Do you know what I imagined for a shepherd? I imagined a shepherd walking in the lush, green hills, the ocean breeze cooling the sweat off his head. A shout away from his sister, who might run to him with a meal prepared by his mom, some rich stew, perhaps. I got the Middle East mixed up with "Heidi," or St. Francis!

David is talking about his land, not St. Patrick's. His Kingdom, at his death, roughly covered the Sinai peninsula to the south and current day Syria to the north, Jordan and a bit of Iraq. You can see on this map, how little of it is green. The rest, is "wilderness," or desert! The shepherd had to lead his animals through some rocky, rough terrain to find patches of green. What's with the geography lesson?

This is such a rich passage, and the analogies are striking. But here is what struck me Thanksgiving Sunday*, as I was worshipping in New England with my family:

The Shepherd has to lead His sheep through some dry, dusty land, some wilderness, to get to the green pastures. That is the reality of that land. Roughly the southern half of the Kingdom is the Negev! Probably, the more accurate picture is at left.

But surely, He will lead me. During the passage, He might need to take his staff and trip me or jerk my neck around to keep me to Himself. It probably won't feel good. But He will keep me safe. Safe? Children bullying my son? Surgery? The prospect of cancer?

I am in the wilderness, and He will keep me safe. He knows me by my name. I am one little sheep and He will take account of me. He will not let me go.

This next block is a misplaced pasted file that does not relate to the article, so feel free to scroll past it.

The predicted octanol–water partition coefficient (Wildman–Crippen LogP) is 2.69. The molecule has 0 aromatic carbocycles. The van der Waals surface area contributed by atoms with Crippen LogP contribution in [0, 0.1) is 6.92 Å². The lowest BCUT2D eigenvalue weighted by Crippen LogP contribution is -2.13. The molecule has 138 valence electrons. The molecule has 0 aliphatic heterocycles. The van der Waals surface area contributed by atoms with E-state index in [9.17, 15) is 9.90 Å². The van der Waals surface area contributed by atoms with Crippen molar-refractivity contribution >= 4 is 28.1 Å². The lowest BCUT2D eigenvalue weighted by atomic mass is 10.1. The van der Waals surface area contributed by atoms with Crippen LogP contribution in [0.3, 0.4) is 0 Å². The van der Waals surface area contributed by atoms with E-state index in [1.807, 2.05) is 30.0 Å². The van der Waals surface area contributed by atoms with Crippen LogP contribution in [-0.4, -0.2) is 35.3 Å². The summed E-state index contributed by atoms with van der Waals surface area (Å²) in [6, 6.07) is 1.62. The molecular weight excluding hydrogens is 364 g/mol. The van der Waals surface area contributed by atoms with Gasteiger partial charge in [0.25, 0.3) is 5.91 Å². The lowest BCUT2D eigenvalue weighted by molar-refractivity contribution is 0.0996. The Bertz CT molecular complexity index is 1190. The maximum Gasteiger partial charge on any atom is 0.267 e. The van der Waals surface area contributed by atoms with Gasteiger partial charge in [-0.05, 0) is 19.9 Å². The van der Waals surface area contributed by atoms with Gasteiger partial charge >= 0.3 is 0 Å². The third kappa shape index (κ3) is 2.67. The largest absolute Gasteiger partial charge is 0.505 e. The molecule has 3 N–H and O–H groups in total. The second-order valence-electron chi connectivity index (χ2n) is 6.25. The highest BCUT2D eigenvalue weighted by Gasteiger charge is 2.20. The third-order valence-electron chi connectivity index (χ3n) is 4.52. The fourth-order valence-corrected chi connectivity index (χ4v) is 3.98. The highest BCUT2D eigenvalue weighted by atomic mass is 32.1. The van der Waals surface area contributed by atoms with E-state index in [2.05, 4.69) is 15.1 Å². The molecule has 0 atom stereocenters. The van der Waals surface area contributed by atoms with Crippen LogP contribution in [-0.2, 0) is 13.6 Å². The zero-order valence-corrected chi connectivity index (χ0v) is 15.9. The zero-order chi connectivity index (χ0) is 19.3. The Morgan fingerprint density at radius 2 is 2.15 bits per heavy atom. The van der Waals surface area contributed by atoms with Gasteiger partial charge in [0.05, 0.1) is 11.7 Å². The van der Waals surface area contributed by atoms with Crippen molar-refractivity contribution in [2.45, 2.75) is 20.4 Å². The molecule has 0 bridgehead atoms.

And then I shall rest in green pastures, for His name's sake.

*Thanks to Pastor O'Leary, of First Presbyterian Church Northshore, Ipswich, MA.


Mid-evil Night

From my recent posts, you'd think my life has been just peachy-keen these past few days. Well, let me tell you, it has not. You know those big, wooden Medieval catapults? Well, that was me Saturday night, right into the porcelain throne. Fortunately, I got there in time all FOUR times, even if it was crawling on hands and knees.

The Lights post, I had written a week ago and had it scheduled to post. The brag post, I was so sick of laying horizontally, I dragged myself to the computer just to be able to do something, anything else. (I say anything, but you note I didn't drag myself to do any housework!) Sunday, I lay in bed sick as a dawg. SICK as a DAWG I'm tellinya. I must have eaten something bad on Saturday. The only thing I can figure out is the vegetarian wok-fried noodles.